The Right Fillet Knife

Cuda Micarta knife collection

Fillet knives are like fishing rods. There’s no one “right” model that’s perfect for everything. That’s why most knife manufacturers will create a line of different blade sizes and styles. Take, for example, Cuda’s Professional Knife Series. Each knife in the Professional line has a titanium-bonded non-stick blade, a distinctive 47-layer compressed Micarta® handle, and full-tang construction. The series includes seven models, ranging from the 6-inch fillet knife to the 10-inch breaking knife.

So which knife should you choose for which fish filleting jobs? Here are the top knives for filleting fish, along with reasons why each one is ideal for certain tasks.

6-inch Fillet Knife
A 6-inch fillet knife is ideal for freshwater fillet jobs on trout and panfish. Note the skinny blade, which is good for working around bones without wasting any meat. It’s also flexible, which is ideal for skinning fillets. Because the blade on the Cuda Professional is corrosion resistant, and it can also be used for smaller saltwater species like winter flounder, and sea robins.

6-inch Curved Boning Knife
The 6-inch curved boning knife is a better choice for saltwater fish with tougher scales and skin, such as scup and black sea bass. Its thicker, less flexible blade is also a good choice if you’re looking for a knife that can do light baitboard duty, such as cutting squid.

Cuda Professional Knives

7-inch Semi-Flex Wide Fillet Knife

The wide, less flexible blade on Cuda’s 7-inch knife is an excellent baitboard knife for chunking bait. It’s also the preferred style for many captains when filleting tough-skinned fish like striped bass, blackfish, and bluefish, when flexibility is less important than strength and durability.

Cuda Micarta 9-inch fillet knife

9-inch Fillet Knife

For most large fish, such as fluke, bluefish, cod, and mahi, a longer 9-inch blade is in order. This knife’s long, thin blade allows for a steady, even cut, and the extra length comes in handy when skinning the fillets. Its flexible blade is ideal for skinning fillets without wasting meat.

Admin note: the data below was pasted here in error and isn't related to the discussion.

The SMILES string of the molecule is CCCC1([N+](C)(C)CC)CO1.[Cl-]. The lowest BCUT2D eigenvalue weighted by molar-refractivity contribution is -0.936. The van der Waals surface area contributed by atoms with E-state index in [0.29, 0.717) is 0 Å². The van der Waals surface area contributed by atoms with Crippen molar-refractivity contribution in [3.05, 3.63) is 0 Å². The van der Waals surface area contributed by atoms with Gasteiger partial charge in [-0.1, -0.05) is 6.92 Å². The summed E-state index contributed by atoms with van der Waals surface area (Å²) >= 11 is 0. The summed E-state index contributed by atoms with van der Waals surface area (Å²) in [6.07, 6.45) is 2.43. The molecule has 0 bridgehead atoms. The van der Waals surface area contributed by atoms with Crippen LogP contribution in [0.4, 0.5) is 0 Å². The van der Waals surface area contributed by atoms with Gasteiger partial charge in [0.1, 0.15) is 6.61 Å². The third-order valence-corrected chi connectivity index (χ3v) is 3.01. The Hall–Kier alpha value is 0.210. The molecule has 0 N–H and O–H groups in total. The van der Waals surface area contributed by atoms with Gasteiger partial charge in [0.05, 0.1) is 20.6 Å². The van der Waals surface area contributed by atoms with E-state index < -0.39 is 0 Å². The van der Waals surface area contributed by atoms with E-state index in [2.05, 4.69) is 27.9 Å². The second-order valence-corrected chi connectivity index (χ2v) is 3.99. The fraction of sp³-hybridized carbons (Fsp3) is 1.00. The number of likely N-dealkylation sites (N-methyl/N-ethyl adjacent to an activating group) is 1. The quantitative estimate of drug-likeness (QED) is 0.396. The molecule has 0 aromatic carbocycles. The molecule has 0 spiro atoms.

9-inch Serrated Knife
A serrated fillet knife is great to have for cutting into fish with heavy scales, like striped bass. Thick scales make starting a fillet difficult, and they also dull your knife quickly. When filleting a large striper, use a serrated knife to start the fillet and cut through the skin. Then, finish the job with a 9-inch fillet knife. Serrated knives are also ideal for cutting frozen bait.

10-inch Butcher Knife
When it comes time to dice up a big swordfish, shark or tuna, a regular fillet knife isn’t going to cut it. For these applications, you’ll want a longer, thicker blade that doesn’t have much flex to it. A big butcher-style knife can also be used for slicing between vertebrae to cut fish steaks.

10 on “The Right Fillet Knife

  1. Louis Fioravanti

    Very interesting. I spend hundreds of dollars on the right rod and reel but never gave any thought on using the right knife. Thanks for the info.

    1. Brian J

      I like the new design with the nonstick blade and the handle looks cool but did you guys upgrade to at least a half a tang full tang is desired tang being the part of the blade in the handle I’ve had a couple just break the blade fell out of the handle because it didn’t have a tang you would think you would have a quality product if you advertise it on this website anyways I hope your new fillet knife is a hit

      1. Bruce Mandel

        Doesn’t the description in the article state they are full tang?

  2. Dave Humphrey

    Wow really always looked for a soft 9″ flex fillet knife. Never really gave it that much thought! So do they sell this as a complete kit? It sounds like anyone that fishes fresh and salt would want the whole schabang……

  3. Brian J

    I like the new design with the nonstick blade and the handle looks cool but did you guys upgrade to at least a half a tang full tang is desired tang being the part of the blade in the handle I’ve had a couple just break the blade fell out of the handle because it didn’t have a tang you would think you would have a quality product if you advertise it on this website anyways I hope your new fillet knife is a hit

  4. Jae

    Those look like great knifes but the let be realistic. Those are way over priced for knifes. I still have my cheap 15 dollar fillet knife that works wonders. Just keep it sharp

  5. Clarence

    I use Dexter Russell knives they hold a great Edge great sharp blade and have specially coated blade available also make a special handle that you can be molded to your hand

    1. Ezra Agnew

      This is obviously paid product placement, as it’s all one brand. Any discussion of saltwater filet knives that doesn’t include Dexters, is just silly. I don’t use them, but I would mention them.

  6. ezra agnew

    And yes, I know the article is listed as “by partner content”, but most people will never see that and think this is an actual review, not a thinly veiled ad.

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